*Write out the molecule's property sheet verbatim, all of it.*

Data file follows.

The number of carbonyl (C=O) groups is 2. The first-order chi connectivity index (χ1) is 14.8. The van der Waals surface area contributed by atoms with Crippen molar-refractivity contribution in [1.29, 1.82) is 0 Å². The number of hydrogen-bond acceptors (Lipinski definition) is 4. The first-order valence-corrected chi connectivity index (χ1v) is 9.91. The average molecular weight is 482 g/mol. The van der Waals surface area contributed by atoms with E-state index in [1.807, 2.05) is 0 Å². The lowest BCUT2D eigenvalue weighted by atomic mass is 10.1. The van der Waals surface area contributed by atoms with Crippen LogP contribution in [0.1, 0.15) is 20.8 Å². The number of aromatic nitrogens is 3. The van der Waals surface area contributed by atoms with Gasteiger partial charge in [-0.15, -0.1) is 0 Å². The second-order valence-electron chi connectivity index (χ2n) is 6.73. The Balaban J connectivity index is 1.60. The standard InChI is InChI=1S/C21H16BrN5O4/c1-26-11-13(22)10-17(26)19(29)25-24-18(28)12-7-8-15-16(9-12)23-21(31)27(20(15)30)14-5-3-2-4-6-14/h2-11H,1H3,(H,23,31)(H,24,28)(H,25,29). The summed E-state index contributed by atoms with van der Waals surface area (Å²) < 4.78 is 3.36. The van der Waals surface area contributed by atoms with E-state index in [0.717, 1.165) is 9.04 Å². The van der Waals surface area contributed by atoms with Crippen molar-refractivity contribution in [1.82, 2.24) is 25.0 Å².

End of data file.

The number of carbonyl (C=O) groups is 2. The first-order chi connectivity index (χ1) is 14.8. The van der Waals surface area contributed by atoms with Crippen molar-refractivity contribution in [1.29, 1.82) is 0 Å². The number of hydrogen-bond acceptors (Lipinski definition) is 4. The first-order valence-corrected chi connectivity index (χ1v) is 9.91. The average molecular weight is 482 g/mol. The van der Waals surface area contributed by atoms with E-state index in [1.807, 2.05) is 0 Å². The lowest BCUT2D eigenvalue weighted by atomic mass is 10.1. The van der Waals surface area contributed by atoms with Crippen LogP contribution in [0.1, 0.15) is 20.8 Å². The number of aromatic nitrogens is 3. The van der Waals surface area contributed by atoms with Gasteiger partial charge in [-0.15, -0.1) is 0 Å². The second-order valence-electron chi connectivity index (χ2n) is 6.73. The Balaban J connectivity index is 1.60. The standard InChI is InChI=1S/C21H16BrN5O4/c1-26-11-13(22)10-17(26)19(29)25-24-18(28)12-7-8-15-16(9-12)23-21(31)27(20(15)30)14-5-3-2-4-6-14/h2-11H,1H3,(H,23,31)(H,24,28)(H,25,29). The summed E-state index contributed by atoms with van der Waals surface area (Å²) < 4.78 is 3.36. The van der Waals surface area contributed by atoms with E-state index in [0.717, 1.165) is 9.04 Å². The van der Waals surface area contributed by atoms with Crippen molar-refractivity contribution in [1.82, 2.24) is 25.0 Å².